LAS VEGAS, Nev. (FOX5) – A student who was caught in the commotion of the shooting at UNLV says it was a stranger who helped her get out safely. Now, she wants to find that classmate and show her gratitude.
Natalie Matarazzo is a junior at UNLV and a wheelchair user. She was outside Beam Hall when the shooting started on December 6.
“We start hearing sirens, and there’s a police car that just pulls right up to the building, and people started running almost immediately after that,” recalled Matarazzo. “We started hearing a bit more commotion, gunshots, just people running, started to yell. And I didn’t really know where to go. I figured the best direction would be to follow the crowd.”
“I was really scared that I was going to be left behind or I was going to be trampled or people were not going to notice me or pay attention to me,” Matarazzo said in a TikTok video.
“This girl comes up and she says, ‘Do you want me to push you?’ I was just so scared. I didn’t know what was going on. I figured the best option would be to get out of there as fast as possible, so I said, ‘Yes, please,’” said Matarazzo.
Matarazzo said that girl helped push her wheelchair about a mile, all the way to her apartment off campus.
“She told me I think that there’s a shooter, I think we need to keep moving,” recalled Matarazzo. “She said, ‘Don’t worry about pushing. Just call your mom. Don’t worry, I got you.’”
Matarazzo didn’t get her name, but now, she’s hoping to find that classmate who helped her that day.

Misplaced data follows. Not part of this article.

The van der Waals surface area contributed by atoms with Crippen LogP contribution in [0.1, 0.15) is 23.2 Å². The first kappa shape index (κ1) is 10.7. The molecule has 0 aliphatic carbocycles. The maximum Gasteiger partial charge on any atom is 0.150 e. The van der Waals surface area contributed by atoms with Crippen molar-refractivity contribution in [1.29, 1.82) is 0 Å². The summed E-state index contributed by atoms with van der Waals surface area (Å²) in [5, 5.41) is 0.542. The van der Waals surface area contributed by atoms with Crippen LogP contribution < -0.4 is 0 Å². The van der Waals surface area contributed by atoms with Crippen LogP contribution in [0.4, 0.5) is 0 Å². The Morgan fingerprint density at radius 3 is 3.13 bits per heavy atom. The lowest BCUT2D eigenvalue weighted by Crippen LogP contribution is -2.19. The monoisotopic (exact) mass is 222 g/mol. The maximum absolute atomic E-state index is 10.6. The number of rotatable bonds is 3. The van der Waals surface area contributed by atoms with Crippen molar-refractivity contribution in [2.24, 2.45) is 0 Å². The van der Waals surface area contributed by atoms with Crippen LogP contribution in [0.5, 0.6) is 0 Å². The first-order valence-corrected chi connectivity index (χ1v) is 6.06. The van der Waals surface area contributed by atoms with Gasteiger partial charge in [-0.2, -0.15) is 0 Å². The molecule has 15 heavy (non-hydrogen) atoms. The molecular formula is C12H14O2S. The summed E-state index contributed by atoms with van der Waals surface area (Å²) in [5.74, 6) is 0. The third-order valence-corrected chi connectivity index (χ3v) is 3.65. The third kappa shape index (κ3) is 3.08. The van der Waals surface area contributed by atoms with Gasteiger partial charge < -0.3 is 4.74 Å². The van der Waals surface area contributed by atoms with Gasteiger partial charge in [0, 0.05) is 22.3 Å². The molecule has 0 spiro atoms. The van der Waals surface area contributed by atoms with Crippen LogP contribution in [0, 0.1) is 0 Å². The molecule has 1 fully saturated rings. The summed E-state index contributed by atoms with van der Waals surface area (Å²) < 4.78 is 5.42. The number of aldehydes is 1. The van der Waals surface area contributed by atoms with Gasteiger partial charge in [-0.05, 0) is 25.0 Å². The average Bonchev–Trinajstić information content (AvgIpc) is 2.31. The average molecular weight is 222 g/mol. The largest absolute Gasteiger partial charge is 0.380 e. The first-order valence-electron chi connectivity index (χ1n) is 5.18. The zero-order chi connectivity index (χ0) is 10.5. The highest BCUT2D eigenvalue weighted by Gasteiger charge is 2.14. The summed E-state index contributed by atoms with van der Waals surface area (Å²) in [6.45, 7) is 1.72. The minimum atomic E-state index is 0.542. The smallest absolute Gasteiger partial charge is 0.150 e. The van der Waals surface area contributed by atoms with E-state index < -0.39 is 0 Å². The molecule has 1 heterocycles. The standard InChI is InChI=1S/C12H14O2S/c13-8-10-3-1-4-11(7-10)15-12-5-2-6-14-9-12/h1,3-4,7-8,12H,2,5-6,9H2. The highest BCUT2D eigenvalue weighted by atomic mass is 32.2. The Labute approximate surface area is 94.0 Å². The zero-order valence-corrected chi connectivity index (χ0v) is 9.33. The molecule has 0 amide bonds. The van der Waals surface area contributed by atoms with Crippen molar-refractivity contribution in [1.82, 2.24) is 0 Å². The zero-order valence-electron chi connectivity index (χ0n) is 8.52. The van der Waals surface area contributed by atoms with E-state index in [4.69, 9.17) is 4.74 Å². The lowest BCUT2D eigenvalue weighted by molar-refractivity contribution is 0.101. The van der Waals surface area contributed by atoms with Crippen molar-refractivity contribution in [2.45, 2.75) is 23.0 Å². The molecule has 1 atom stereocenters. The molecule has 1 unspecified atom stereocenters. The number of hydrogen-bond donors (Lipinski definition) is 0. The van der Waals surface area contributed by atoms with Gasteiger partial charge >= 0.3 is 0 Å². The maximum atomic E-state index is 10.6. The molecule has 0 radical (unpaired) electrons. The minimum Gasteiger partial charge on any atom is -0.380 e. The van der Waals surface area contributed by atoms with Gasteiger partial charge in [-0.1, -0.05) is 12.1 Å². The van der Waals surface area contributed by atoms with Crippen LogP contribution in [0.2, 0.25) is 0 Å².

“I just transferred here, so I don’t know a heck of a lot of people on campus. I have people that I’m friendly with, but no one in the moment that I could really cling onto, so having that one person there, knowing that she also cared about my well-being. That meant a lot to me,” said Matarazzo.
“I just want to say thank you and I just want to make sure that I know her name,” she added. “I really don’t know if I would’ve made it off campus in its entirety if it wasn’t for her.”
Natalie has been posting on social media in hopes of tracking down the person who helped her to say thank you.
“It says a lot about her that she was just so willing to help out in a time when we were just absolutely panicked, and you could really only look out for yourself,” said Matarazzo. “I’m grateful that she was there because we made it out safely.”
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